Intellectual property can be a crucial business tool, but not everyone thinks hard enough about protecting their big ideas. In 2001, plumber Brad McCarthy got stuck on a remote beach in Cape York in north Queensland and spent about six hours getting his car out with a hand winch. He knew there has to be a much better way. In response, he invented Maxtrax, a lightweight vehicle-recovery device for bogged off-roaders.
After designing the Inventhelp Success, he attended a Queensland Government business seminar, where advisers stressed getting patent protection before his idea was publicised. “One of the primary things we did was speak to a patent attorney to see how we could protect the thought,” says McCarthy, who launched Maxtrax in 2005. It really is now available in about 30 countries worldwide. McCarthy has patents in key markets like Australia, Europe as well as the US, and the business also has a trademark on the distinctive original “safety orange” hue it ways to use its moulded product. Unlike McCarthy, however, many inventors and businesses with a good idea cruel their chances of success from the first day.
Their big mistake? Ignoring patents or some other intellectual property protection before they spruik their idea to investors, the public as well as friends. It can be a costly error. Bradley Postma, principal at patent and trademark attorney firm Cullens, says small and medium enterprises (SMEs), particularly, often neglect safeguarding their IP or think it will probably be too costly. “The vast majority of protectable IP goes unprotected,” he says.
Europe could be a particular trap for exporters because, unlike a few other major markets, it lacks a grace period making it possible for public disclosure of your invention without affecting the validity of a subsequent patent application. That opens just how to have an idea or product to be copied. “In Australia and the usa that can be done something about it, provided you’re within a one-year window – in Europe you can’t, it’s far too late,” Postma says. “In that case, businesses have shot themselves within the foot; they’ve forfeited their rights and everyone can copy [their idea].” Postma observes that company owners often think their idea is simply too easy to warrant a patent. “However, if it’s successful and simple, it will probably be copied and you need to get advice.”
Unitary patents on way – Margot Fröhlinger is principal director of Invention Idea, European and international legal affairs at the Munich-based European Patent Office (EPO), which oversees about 160,000 patent applications a year. She recently completed a road trip warning Australian companies that poor patent and IP safeguards could derail their European market opportunities. Companies have to innovate – and protect their inventions. “You require the protection of your IP and, particularly, patent protection to acquire a great return on the investment,” she says.
Many international businesses have baulked at exporting to Europe due to complex patent processes across multiple jurisdictions that can result in potentially high costs and marginal protection. However, the EPO is promoting a new unitary patent system that promises to be a game changer. This makes it easy to get protection in as much as 26 participating European Union member states with the submission of any single request towards the EPO.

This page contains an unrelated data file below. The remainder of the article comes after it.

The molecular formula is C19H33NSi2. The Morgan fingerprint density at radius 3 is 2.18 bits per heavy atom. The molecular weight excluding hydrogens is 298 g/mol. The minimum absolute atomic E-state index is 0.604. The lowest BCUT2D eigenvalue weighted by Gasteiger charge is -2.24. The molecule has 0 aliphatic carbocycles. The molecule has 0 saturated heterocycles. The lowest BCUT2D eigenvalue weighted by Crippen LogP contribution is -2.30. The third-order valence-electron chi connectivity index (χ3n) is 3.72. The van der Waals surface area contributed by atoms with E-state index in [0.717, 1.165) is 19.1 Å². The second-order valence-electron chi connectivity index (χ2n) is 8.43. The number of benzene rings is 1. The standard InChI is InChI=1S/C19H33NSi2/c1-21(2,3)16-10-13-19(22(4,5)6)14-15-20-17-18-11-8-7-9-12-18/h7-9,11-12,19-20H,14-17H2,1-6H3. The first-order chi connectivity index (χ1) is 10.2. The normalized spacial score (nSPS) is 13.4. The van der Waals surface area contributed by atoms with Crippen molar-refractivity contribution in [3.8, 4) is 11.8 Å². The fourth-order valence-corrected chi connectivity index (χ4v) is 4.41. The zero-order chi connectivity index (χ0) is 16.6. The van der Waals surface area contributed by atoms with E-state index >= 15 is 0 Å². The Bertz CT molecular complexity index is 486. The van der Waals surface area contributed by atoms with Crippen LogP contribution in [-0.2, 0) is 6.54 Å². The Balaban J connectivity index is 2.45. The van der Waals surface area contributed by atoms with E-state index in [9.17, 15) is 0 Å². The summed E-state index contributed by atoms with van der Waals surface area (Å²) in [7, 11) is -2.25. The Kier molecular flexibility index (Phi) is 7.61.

A November 2017 EPO study, Patents, Trade and FDI within the European Union, suggests better harmonisation of Europe’s patent system has the potential to increase trade and foreign direct investment in high-tech sectors, delivering annual gains of €14.6 billion ($A22.8 billion) in trade and €1.8 billion (A$2.81 billion) in foreign direct investment.
Fröhlinger believes Australian businesses across all sectors have opportunities to expand into the European market, which boasts greater than 500 million people, high gross domestic product and robust consumer demand. “It’s very important for Australian businesses to know that you will find a big change ahead in Europe. I’m not talking just about patents,” Fröhlinger says. “It’s essential to get an integrated IP portfolio considering patents and trademarks and (covering) design. If they don’t have (IP) individuals-house they ought to attempt to get strategic business advice.”
The value of intangible assets – This call to action for Australian businesses comes as the Global Innovation Index 2017 reports on countries’ IP receipts as being a portion of total trade. In essence, the measure indicates how a country has been doing on the IP front. While Australia scores well when it comes to inputs into research and development, the usa (5.1 per cent), Japan (4.7 %) and Finland (2.9 %) easily outperform Australia (.3 percent) on IP royalties.
The content? As a general rule, Australian companies are certainly not great at converting research into value and treat IP almost as an administrative function. The exceptions are health tech leaders, like medical device dppdwz Cochlear and sleep-disorder business ResMed, which understand the significance of intangible assets like brand and data use, and build their businesses around it.
In a knowledge-based economy, IP has grown to be Inventhelp Store and governing it is no longer just a matter of organising trademarks and patents. Intangible assets are rapidly increasingly important than tangible assets and require appropriate consideration.
An overview of Australia’s top listed companies, released by Glasshouse Advisory in September 2017, endorses this kind of sentiment. It reveals that 38 percent in the companies’ value (about A$550 billion) is not really included on the balance sheets; this means that that investors are operating without insights in to a significant proportion in the corporate asset base.